Parent who harassed teacher loses appeal
A parent who was given a three-year interdict after subjecting a retired head teacher to a 10-year campaign of harassment has lost his appeal.
Geraldine McWilliams took Richard Russell to court over claims he scared and intimidated her after she contacted social work about his children.
He appealed after an interdict preventing him from approaching or contacting her was granted last year.
Sheriff Principal Craig Turnbull has now dismissed Russell's appeal.
The allegations of intimidation and harassment date back to 2006 when Mrs McWilliams was head teacher at a primary school in Glasgow.
An interim interdict was granted in December 2006 in a bid to stop him but Russell continued to harass and intimidate her.
A further interim interdict was granted in February 2007 and he was found in contempt of court in January 2009 for breaching a court order.
In 2008 Russell was convicted of a breach of the peace because of a letter and an incident at the school, and fined £350.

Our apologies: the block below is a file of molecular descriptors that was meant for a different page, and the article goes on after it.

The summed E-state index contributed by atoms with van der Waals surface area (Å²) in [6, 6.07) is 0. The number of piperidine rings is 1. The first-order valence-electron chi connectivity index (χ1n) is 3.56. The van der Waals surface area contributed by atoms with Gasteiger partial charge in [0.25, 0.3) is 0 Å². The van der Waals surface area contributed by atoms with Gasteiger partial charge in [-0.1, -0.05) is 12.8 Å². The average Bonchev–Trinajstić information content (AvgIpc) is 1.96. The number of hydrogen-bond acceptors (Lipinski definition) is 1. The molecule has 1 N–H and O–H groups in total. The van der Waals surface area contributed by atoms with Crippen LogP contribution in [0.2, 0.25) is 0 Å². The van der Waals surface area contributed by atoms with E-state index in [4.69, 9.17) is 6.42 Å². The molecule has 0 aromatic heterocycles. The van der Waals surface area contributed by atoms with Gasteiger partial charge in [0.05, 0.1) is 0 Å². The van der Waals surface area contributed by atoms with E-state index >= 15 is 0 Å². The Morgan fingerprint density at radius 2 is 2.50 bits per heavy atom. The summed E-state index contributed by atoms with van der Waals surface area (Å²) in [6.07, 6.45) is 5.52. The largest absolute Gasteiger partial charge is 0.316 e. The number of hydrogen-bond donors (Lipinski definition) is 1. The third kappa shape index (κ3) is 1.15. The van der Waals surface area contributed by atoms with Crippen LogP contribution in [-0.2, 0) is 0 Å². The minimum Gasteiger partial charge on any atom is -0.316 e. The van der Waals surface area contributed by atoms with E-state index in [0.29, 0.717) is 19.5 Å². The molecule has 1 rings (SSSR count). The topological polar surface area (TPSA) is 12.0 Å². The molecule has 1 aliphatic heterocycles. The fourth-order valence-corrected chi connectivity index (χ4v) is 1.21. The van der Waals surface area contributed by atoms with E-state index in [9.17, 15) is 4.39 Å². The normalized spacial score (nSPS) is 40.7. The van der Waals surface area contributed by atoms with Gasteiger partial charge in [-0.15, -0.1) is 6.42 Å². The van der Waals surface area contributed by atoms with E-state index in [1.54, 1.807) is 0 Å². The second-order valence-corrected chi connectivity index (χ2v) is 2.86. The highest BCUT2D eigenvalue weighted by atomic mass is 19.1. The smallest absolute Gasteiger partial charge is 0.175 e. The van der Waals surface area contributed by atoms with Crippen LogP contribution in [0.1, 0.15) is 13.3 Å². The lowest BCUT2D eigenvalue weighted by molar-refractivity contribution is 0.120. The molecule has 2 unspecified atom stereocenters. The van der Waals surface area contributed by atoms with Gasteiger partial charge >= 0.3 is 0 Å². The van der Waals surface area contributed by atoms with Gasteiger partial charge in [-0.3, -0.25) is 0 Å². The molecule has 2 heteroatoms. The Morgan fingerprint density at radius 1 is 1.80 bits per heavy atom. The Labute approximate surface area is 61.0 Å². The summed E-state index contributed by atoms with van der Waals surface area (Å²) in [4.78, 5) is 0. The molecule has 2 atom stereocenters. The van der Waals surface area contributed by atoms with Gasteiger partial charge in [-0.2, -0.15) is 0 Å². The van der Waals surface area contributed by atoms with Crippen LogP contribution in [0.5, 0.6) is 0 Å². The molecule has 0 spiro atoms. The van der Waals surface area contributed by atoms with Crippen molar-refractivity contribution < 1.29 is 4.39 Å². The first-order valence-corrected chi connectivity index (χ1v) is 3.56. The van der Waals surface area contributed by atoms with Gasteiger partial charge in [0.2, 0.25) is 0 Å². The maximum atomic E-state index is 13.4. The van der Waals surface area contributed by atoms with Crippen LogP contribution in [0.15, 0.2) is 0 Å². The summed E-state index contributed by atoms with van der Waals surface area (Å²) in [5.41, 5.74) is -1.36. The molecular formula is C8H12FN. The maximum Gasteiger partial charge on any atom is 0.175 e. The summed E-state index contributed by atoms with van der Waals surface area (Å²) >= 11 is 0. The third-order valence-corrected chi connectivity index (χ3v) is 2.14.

Last October, Sheriff Aisha Anwar granted a three-year interdict preventing Russell from approaching or contacting Mrs McWilliams or printing defamatory material about her.
She granted power of arrest if any orders were flouted, as well as a three-year non-harassment order.
Russell appealed, claiming the interdicts and non-harassment orders were not competent.
He also argued that the sheriff's decision to hear from Mrs McWilliams' lawyer when he was absent during the proof was "oppressive" and breached his human rights.
He also challenged an earlier decision by another sheriff that his counterclaim against Mrs McWilliams was to be heard after the current matter and only with leave of a judge sitting in the Court of Session.
In a judgement by Sheriff Principal Craig Turnbull the appeal was refused, with the exception that Russell can continue with his counterclaim.
He said it would be "inappropriate to deprive" Russell of the opportunity to continue with it "on the basis of his prior failures to challenge" the decision.
The sheriff principal ruled that the interdicts and non-harassment orders granted were competent.
During the hearing the sheriff heard submissions from Mrs McWilliams' lawyer after Russell took unwell and did not return to the court the following day.
Russell was advised to get a soul and conscience certificate from his doctor - which he did not do - and told that the hearing might proceed without him - which it did.
In the judgement Sheriff Principal Turnbull ruled "the appellant's decision to absent himself on 23 August was a matter of his own choosing.
"He was not deprived of a hearing, he chose not to attend."